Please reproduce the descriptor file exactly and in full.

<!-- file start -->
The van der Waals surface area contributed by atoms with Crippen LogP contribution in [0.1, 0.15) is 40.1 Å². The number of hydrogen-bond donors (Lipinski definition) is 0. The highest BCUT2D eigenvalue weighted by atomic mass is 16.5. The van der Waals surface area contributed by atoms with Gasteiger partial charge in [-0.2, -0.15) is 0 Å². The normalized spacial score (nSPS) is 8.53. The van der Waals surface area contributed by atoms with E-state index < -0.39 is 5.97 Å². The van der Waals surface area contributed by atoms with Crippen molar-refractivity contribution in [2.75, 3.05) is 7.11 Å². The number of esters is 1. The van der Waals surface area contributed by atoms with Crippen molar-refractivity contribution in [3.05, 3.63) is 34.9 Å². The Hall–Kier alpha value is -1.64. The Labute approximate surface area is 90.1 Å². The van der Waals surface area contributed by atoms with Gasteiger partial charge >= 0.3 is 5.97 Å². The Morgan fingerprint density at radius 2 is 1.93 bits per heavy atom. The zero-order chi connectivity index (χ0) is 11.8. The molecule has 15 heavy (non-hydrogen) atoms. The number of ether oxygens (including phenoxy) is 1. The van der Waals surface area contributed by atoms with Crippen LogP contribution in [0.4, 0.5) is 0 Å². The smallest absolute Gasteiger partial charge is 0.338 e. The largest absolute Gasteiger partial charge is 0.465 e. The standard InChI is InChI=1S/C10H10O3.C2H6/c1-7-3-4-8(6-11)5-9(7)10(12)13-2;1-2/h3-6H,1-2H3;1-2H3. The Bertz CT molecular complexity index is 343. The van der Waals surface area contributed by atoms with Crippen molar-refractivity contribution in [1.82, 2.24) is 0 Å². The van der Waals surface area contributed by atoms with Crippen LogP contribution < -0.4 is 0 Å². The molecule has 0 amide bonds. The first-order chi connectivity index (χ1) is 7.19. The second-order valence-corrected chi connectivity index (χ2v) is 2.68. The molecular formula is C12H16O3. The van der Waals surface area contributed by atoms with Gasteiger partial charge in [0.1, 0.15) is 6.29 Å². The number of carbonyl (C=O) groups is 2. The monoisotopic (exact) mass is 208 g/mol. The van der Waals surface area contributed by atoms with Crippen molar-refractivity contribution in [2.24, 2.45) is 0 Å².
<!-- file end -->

The van der Waals surface area contributed by atoms with Crippen LogP contribution in [0.1, 0.15) is 40.1 Å². The number of hydrogen-bond donors (Lipinski definition) is 0. The highest BCUT2D eigenvalue weighted by atomic mass is 16.5. The van der Waals surface area contributed by atoms with Gasteiger partial charge in [-0.2, -0.15) is 0 Å². The normalized spacial score (nSPS) is 8.53. The van der Waals surface area contributed by atoms with E-state index < -0.39 is 5.97 Å². The van der Waals surface area contributed by atoms with Crippen molar-refractivity contribution in [2.75, 3.05) is 7.11 Å². The number of esters is 1. The van der Waals surface area contributed by atoms with Crippen molar-refractivity contribution in [3.05, 3.63) is 34.9 Å². The Hall–Kier alpha value is -1.64. The Labute approximate surface area is 90.1 Å². The van der Waals surface area contributed by atoms with Gasteiger partial charge >= 0.3 is 5.97 Å². The Morgan fingerprint density at radius 2 is 1.93 bits per heavy atom. The zero-order chi connectivity index (χ0) is 11.8. The molecule has 15 heavy (non-hydrogen) atoms. The number of ether oxygens (including phenoxy) is 1. The van der Waals surface area contributed by atoms with Crippen LogP contribution in [0.4, 0.5) is 0 Å². The smallest absolute Gasteiger partial charge is 0.338 e. The largest absolute Gasteiger partial charge is 0.465 e. The standard InChI is InChI=1S/C10H10O3.C2H6/c1-7-3-4-8(6-11)5-9(7)10(12)13-2;1-2/h3-6H,1-2H3;1-2H3. The Bertz CT molecular complexity index is 343. The van der Waals surface area contributed by atoms with Crippen molar-refractivity contribution in [1.82, 2.24) is 0 Å². The van der Waals surface area contributed by atoms with Crippen LogP contribution < -0.4 is 0 Å². The molecule has 0 amide bonds. The first-order chi connectivity index (χ1) is 7.19. The second-order valence-corrected chi connectivity index (χ2v) is 2.68. The molecular formula is C12H16O3. The van der Waals surface area contributed by atoms with Gasteiger partial charge in [0.1, 0.15) is 6.29 Å². The number of carbonyl (C=O) groups is 2. The monoisotopic (exact) mass is 208 g/mol. The van der Waals surface area contributed by atoms with Crippen molar-refractivity contribution in [2.24, 2.45) is 0 Å².